Most Americans don't trust self-driving cars, survey says
As autonomous vehicles get closer, most people seem to be getting more reticent about them, according to a new Axios/Survey Monkey poll, which found fears creeping up for both passengers and pedestrians.
Why it matters: For AVs to take hold, they'll have to gain the trust of consumers.
- Approximately two-thirds of 3,514 Americans polled in mid-October said they felt unsafe around AVs, slightly higher than our last poll in May.
- More than 80% of seniors —one of the groups often cited as the biggest potential beneficiaries of self-driving cars — fear them.
- AAA found similar results last May: 73% of Americans said they are too afraid to ride in a driverless vehicle and 63% felt unsafe sharing the road with one.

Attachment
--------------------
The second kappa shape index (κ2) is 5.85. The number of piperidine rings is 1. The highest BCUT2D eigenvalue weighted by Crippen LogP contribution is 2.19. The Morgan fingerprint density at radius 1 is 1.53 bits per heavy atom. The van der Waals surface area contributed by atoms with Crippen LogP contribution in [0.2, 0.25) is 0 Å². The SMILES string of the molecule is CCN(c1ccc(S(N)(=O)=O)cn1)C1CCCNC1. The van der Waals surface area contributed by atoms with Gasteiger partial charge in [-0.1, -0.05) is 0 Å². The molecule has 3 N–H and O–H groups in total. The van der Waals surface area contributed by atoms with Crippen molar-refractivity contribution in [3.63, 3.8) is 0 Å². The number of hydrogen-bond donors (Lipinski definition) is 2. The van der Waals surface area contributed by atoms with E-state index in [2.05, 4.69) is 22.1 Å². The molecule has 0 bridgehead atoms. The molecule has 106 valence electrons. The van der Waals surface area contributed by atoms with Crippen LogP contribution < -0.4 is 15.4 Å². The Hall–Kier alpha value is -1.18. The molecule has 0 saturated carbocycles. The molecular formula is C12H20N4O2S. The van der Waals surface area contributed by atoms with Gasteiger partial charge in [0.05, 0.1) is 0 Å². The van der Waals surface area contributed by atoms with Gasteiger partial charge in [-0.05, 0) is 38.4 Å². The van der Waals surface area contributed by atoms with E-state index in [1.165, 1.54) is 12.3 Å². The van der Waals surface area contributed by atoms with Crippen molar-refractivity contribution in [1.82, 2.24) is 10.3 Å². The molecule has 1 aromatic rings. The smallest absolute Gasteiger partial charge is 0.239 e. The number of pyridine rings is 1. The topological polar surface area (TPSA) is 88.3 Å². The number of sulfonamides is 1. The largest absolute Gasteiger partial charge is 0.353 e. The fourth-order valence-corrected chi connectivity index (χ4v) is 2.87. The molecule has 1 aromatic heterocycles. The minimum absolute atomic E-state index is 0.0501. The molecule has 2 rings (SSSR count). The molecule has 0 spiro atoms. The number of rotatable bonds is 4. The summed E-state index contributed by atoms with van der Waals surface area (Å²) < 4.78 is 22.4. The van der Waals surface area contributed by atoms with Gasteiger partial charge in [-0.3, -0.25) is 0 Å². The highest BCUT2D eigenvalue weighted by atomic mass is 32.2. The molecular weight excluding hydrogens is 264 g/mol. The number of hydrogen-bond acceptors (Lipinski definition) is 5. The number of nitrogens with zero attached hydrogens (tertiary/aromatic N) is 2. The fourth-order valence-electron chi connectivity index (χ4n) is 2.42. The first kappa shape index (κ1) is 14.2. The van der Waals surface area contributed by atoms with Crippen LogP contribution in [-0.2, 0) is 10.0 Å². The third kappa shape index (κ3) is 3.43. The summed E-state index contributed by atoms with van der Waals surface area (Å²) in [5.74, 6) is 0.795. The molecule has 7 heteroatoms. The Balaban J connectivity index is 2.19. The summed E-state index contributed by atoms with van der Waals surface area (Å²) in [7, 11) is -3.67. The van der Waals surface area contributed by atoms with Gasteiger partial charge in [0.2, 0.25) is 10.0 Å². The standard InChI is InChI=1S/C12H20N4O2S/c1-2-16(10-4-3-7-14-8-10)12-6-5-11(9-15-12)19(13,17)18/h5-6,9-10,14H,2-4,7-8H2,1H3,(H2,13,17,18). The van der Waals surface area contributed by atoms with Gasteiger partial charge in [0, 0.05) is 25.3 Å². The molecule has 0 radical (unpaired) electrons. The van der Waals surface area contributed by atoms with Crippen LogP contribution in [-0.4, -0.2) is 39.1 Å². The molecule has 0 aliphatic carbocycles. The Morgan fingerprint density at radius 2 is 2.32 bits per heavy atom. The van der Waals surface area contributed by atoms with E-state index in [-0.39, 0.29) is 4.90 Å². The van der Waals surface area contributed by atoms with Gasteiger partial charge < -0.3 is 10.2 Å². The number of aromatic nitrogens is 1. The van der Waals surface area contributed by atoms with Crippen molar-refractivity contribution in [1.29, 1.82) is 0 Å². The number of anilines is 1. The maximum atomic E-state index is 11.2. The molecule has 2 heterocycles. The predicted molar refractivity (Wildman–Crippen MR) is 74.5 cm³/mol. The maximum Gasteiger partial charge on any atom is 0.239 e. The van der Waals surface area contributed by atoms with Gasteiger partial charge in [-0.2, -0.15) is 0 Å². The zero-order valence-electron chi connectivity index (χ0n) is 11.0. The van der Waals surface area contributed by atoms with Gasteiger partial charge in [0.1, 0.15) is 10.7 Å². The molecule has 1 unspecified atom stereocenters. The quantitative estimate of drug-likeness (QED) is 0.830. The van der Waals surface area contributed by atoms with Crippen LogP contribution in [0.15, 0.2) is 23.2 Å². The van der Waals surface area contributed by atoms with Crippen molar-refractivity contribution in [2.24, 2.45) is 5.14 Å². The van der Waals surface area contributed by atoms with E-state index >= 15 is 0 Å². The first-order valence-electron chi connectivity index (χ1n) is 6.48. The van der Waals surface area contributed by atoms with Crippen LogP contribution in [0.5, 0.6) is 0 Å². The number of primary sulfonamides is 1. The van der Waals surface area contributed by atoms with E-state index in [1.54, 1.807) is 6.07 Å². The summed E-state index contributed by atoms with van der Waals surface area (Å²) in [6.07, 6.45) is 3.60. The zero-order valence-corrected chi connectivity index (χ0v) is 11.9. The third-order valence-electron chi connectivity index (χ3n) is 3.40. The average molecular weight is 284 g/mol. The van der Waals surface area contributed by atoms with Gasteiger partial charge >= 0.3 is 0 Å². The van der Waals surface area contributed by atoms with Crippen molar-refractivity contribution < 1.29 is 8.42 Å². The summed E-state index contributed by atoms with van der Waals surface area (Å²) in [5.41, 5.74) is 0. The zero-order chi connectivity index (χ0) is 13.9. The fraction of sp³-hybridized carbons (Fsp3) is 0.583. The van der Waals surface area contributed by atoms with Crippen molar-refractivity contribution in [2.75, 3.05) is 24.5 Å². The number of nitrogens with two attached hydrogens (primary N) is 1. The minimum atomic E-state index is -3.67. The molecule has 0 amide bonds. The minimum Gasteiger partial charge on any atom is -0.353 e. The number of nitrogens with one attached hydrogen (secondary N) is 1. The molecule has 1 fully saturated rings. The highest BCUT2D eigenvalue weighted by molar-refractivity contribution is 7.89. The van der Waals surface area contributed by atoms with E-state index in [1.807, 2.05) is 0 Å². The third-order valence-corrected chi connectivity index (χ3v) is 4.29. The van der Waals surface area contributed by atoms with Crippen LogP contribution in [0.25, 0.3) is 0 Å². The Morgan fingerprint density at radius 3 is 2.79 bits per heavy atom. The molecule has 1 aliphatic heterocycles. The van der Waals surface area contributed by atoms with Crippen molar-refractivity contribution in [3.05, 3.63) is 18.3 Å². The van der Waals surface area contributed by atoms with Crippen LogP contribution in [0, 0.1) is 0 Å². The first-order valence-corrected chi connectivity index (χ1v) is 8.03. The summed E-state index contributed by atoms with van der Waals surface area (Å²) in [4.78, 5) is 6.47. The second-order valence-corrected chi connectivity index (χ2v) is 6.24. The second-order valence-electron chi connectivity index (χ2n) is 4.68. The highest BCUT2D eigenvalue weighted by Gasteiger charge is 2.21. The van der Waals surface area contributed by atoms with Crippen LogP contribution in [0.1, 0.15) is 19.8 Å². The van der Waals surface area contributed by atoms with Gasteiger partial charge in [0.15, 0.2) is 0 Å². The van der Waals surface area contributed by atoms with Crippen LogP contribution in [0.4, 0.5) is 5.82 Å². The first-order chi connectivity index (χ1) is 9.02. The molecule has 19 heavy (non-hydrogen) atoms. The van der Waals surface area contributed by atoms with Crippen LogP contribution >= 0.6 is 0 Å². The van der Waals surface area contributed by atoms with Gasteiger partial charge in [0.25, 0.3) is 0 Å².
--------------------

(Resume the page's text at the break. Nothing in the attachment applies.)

- Publicity over recent accidents involving self-driving cars could be a factor.
People might be less fearful if they had more exposure to self-driving cars and better information, May Mobility's Alisyn Malek recently wrote for Axios Expert Voices.
Tougher regulations aren't necessarily going to erase those fears. Even though seniors are afraid of AVs, only 52% of them say automative safety regulations could be improved.